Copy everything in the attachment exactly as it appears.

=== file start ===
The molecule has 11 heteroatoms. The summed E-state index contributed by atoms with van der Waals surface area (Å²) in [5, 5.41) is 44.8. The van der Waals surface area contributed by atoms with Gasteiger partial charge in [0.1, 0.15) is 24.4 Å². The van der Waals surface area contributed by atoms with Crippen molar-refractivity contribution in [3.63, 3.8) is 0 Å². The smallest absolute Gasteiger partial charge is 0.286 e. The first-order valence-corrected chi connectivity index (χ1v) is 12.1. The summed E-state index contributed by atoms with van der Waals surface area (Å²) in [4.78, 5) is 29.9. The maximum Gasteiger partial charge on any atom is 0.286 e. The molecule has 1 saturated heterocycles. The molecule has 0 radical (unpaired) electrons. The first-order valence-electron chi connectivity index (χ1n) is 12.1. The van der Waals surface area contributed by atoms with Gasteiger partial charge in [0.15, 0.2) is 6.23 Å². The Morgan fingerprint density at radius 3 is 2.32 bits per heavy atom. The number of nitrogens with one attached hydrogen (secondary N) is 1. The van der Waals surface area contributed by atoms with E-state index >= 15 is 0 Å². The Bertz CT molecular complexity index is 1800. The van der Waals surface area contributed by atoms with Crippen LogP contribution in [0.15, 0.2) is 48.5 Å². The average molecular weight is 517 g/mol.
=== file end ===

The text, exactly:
The molecule has 11 heteroatoms. The summed E-state index contributed by atoms with van der Waals surface area (Å²) in [5, 5.41) is 44.8. The van der Waals surface area contributed by atoms with Gasteiger partial charge in [0.1, 0.15) is 24.4 Å². The van der Waals surface area contributed by atoms with Crippen molar-refractivity contribution in [3.63, 3.8) is 0 Å². The smallest absolute Gasteiger partial charge is 0.286 e. The first-order valence-corrected chi connectivity index (χ1v) is 12.1. The summed E-state index contributed by atoms with van der Waals surface area (Å²) in [4.78, 5) is 29.9. The maximum Gasteiger partial charge on any atom is 0.286 e. The molecule has 1 saturated heterocycles. The molecule has 0 radical (unpaired) electrons. The first-order valence-electron chi connectivity index (χ1n) is 12.1. The van der Waals surface area contributed by atoms with Gasteiger partial charge in [0.15, 0.2) is 6.23 Å². The Morgan fingerprint density at radius 3 is 2.32 bits per heavy atom. The number of nitrogens with one attached hydrogen (secondary N) is 1. The van der Waals surface area contributed by atoms with E-state index >= 15 is 0 Å². The Bertz CT molecular complexity index is 1800. The van der Waals surface area contributed by atoms with Crippen LogP contribution in [0.15, 0.2) is 48.5 Å². The average molecular weight is 517 g/mol.